Mount Carmel staff ‘stunned and distressed’ at closure
Union officer says many only found out about imminent closure through media reports
Mount Carmel Hospital this evening. Photograph: Cyril Byrne/The Irish Times
INMO representatives Marian Hendrick, left, Eileen Finn, Philip McAnenly, Eleanor Byrne and Patricia Kelly Maloney at Mount Carmel Hospital, Churchtown, Dublin, where a joint provisional liquidator has been appointed. Photograph: Brenda Fitzsimons/The Irish Times
The 330 staff of Mount Carmel Hospital in Dublin were said to be “stunned, shocked, and very distressed” tonight following the announcement that the hospital would be wound down following the appointment of provisional liquidators by the High Court earlier today.
Philip McAnenly, industrial relations officer with the Irish Nurses and Midwives Organisation (INMO), said many only found out about the imminent closure through media reports. He said one manager had only been informed when a journalist called him for his reaction, while one midwife was alerted to the news by a text from a sister living abroad who had read it online.
He said some of the midwives had worked there for over 30 years and were “stunned, shocked, and very distressed” at the news.
Mr McAnenly also disputed comments by Minister for Health James Reilly who said these jobs could be absorbed into the public sector.
Speaking earlier today, Mr Reilly said: “Many of the people in Mount Carmel are highly skilled people and they are people we need in our public health, and we will certainly be looking at every possibility and way of bringing them into the public sector.”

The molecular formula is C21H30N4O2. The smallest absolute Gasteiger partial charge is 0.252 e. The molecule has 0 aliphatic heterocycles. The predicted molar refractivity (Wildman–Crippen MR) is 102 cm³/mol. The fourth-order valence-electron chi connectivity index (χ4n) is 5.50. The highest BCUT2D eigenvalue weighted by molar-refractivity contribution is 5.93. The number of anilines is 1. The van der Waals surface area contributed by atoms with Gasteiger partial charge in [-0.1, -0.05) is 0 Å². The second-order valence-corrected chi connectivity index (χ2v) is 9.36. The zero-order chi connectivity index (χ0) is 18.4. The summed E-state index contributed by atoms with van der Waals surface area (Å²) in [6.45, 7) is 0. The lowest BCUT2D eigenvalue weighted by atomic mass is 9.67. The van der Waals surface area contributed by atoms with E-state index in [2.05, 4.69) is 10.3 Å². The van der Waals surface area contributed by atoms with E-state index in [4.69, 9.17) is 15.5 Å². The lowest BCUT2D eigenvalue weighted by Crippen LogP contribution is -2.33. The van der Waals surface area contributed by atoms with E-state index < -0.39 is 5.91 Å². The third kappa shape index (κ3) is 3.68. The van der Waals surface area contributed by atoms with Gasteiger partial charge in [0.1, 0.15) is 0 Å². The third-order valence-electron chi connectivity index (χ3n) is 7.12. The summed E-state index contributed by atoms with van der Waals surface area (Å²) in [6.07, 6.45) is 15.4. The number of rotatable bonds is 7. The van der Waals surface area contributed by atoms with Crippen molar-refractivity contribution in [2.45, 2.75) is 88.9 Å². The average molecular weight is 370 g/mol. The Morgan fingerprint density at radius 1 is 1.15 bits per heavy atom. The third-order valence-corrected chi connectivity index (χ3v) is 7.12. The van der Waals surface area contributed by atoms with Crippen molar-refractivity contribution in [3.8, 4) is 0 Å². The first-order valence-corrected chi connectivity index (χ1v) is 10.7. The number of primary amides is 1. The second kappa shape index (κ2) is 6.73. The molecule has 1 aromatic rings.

However, Mr McAnenly refuted this saying “the reality is that front line posts, including midwives, are included in the recruitment embargo - these are positions which cannot be filed under the [public sector recruitment] embargo”.
“The Government are now going to be paying out redundancies to 330 people who want to work. Nama are closing a service which is desperately needed in Dublin and patients in 130 beds are still going to need to find a hospital bed, those babies are still going to need to be born, so that’s being put in on top of an already overcrowded, overburdened health service,” Mr McAnenly said.
Reacting to the announcement that Mount Carmel would be wound down, Minister of Justice Alan Shatter said he was “saddened”, adding the hospital had provided caring medical and maternity services” for many decades with a compassionate and dedicated staff”.
“I can understand that this is a difficult time for all associated with the hospital and, in particular, the doctors, nurses, clerical and all other staff whose jobs may be lost. It is my hope that the engagement of the liquidator results in a continuation of the hospital under new management and all of the jobs presently at risk having some prospect of being saved,” he said.
Fianna Fáil’s spokesperson on Health, Billy Kelleher said his thoughts were with the staff and patients at Mount Carmel: “The sudden nature of this announcement will come as a shock to the staff and their families,” he said. “There are a number of issues that need to be addressed immediately to secure the safety of patients at the hospital.
“I am calling on hospital management, liquidators and the HSE to ensure there is a very clear flow of information to patients as to how they will be accommodated. There will be a considerable amount of concern by patients, which is entirely understandable, and every step must be taken to alleviate these concerns.
“Elective surgeries have been cancelled and we need to see their immediate rescheduling - patients cannot be the ones to suffer in this situation,” he added.